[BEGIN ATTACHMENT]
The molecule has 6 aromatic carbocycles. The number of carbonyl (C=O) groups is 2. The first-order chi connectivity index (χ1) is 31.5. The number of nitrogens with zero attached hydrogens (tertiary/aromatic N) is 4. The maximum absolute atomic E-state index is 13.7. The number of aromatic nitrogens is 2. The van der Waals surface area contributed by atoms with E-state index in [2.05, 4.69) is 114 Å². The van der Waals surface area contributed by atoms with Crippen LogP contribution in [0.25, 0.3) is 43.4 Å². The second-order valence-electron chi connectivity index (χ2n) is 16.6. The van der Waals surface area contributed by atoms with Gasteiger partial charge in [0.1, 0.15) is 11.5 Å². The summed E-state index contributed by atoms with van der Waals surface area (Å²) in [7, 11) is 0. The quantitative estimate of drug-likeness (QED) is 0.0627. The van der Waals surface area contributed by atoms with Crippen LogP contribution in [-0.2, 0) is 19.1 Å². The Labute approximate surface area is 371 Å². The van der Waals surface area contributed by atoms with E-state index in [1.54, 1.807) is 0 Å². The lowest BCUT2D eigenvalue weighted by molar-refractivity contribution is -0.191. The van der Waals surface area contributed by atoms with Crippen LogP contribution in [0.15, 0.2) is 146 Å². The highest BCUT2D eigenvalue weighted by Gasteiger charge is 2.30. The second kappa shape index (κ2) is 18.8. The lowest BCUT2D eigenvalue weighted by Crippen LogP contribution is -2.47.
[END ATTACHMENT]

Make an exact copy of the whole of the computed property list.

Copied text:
The molecule has 6 aromatic carbocycles. The number of carbonyl (C=O) groups is 2. The first-order chi connectivity index (χ1) is 31.5. The number of nitrogens with zero attached hydrogens (tertiary/aromatic N) is 4. The maximum absolute atomic E-state index is 13.7. The number of aromatic nitrogens is 2. The van der Waals surface area contributed by atoms with E-state index in [2.05, 4.69) is 114 Å². The van der Waals surface area contributed by atoms with Crippen LogP contribution in [0.25, 0.3) is 43.4 Å². The second-order valence-electron chi connectivity index (χ2n) is 16.6. The van der Waals surface area contributed by atoms with Gasteiger partial charge in [0.1, 0.15) is 11.5 Å². The summed E-state index contributed by atoms with van der Waals surface area (Å²) in [7, 11) is 0. The quantitative estimate of drug-likeness (QED) is 0.0627. The van der Waals surface area contributed by atoms with Crippen LogP contribution in [-0.2, 0) is 19.1 Å². The Labute approximate surface area is 371 Å². The van der Waals surface area contributed by atoms with E-state index in [1.54, 1.807) is 0 Å². The lowest BCUT2D eigenvalue weighted by molar-refractivity contribution is -0.191. The van der Waals surface area contributed by atoms with Crippen LogP contribution in [0.15, 0.2) is 146 Å². The highest BCUT2D eigenvalue weighted by Gasteiger charge is 2.30. The second kappa shape index (κ2) is 18.8. The lowest BCUT2D eigenvalue weighted by Crippen LogP contribution is -2.47.